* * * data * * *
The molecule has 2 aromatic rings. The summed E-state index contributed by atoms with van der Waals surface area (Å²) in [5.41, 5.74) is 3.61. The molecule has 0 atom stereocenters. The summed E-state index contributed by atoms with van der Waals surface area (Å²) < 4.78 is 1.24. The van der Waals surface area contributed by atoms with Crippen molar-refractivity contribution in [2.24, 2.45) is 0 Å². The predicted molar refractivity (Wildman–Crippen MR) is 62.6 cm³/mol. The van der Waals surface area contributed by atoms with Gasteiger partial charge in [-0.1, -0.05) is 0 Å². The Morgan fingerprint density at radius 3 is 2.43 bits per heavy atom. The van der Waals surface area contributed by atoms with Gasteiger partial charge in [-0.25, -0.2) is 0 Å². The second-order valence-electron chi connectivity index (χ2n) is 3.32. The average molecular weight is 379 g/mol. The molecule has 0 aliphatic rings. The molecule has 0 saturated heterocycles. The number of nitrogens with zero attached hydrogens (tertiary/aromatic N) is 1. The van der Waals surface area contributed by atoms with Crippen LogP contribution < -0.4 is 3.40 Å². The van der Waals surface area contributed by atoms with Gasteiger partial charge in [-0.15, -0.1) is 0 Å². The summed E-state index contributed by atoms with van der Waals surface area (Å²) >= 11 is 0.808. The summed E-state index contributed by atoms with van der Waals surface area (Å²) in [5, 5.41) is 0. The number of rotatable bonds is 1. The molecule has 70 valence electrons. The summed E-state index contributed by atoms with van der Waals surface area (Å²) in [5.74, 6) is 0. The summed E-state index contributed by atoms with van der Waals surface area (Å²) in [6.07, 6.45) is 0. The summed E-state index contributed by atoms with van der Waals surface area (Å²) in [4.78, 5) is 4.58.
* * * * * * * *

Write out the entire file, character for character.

The molecule has 2 aromatic rings. The summed E-state index contributed by atoms with van der Waals surface area (Å²) in [5.41, 5.74) is 3.61. The molecule has 0 atom stereocenters. The summed E-state index contributed by atoms with van der Waals surface area (Å²) < 4.78 is 1.24. The van der Waals surface area contributed by atoms with Crippen molar-refractivity contribution in [2.24, 2.45) is 0 Å². The predicted molar refractivity (Wildman–Crippen MR) is 62.6 cm³/mol. The van der Waals surface area contributed by atoms with Gasteiger partial charge in [-0.1, -0.05) is 0 Å². The Morgan fingerprint density at radius 3 is 2.43 bits per heavy atom. The van der Waals surface area contributed by atoms with Gasteiger partial charge in [-0.25, -0.2) is 0 Å². The second-order valence-electron chi connectivity index (χ2n) is 3.32. The average molecular weight is 379 g/mol. The molecule has 0 aliphatic rings. The molecule has 0 saturated heterocycles. The number of nitrogens with zero attached hydrogens (tertiary/aromatic N) is 1. The van der Waals surface area contributed by atoms with Crippen LogP contribution < -0.4 is 3.40 Å². The van der Waals surface area contributed by atoms with Gasteiger partial charge in [-0.15, -0.1) is 0 Å². The summed E-state index contributed by atoms with van der Waals surface area (Å²) >= 11 is 0.808. The summed E-state index contributed by atoms with van der Waals surface area (Å²) in [5, 5.41) is 0. The number of rotatable bonds is 1. The molecule has 70 valence electrons. The summed E-state index contributed by atoms with van der Waals surface area (Å²) in [5.74, 6) is 0. The summed E-state index contributed by atoms with van der Waals surface area (Å²) in [6.07, 6.45) is 0. The summed E-state index contributed by atoms with van der Waals surface area (Å²) in [4.78, 5) is 4.58.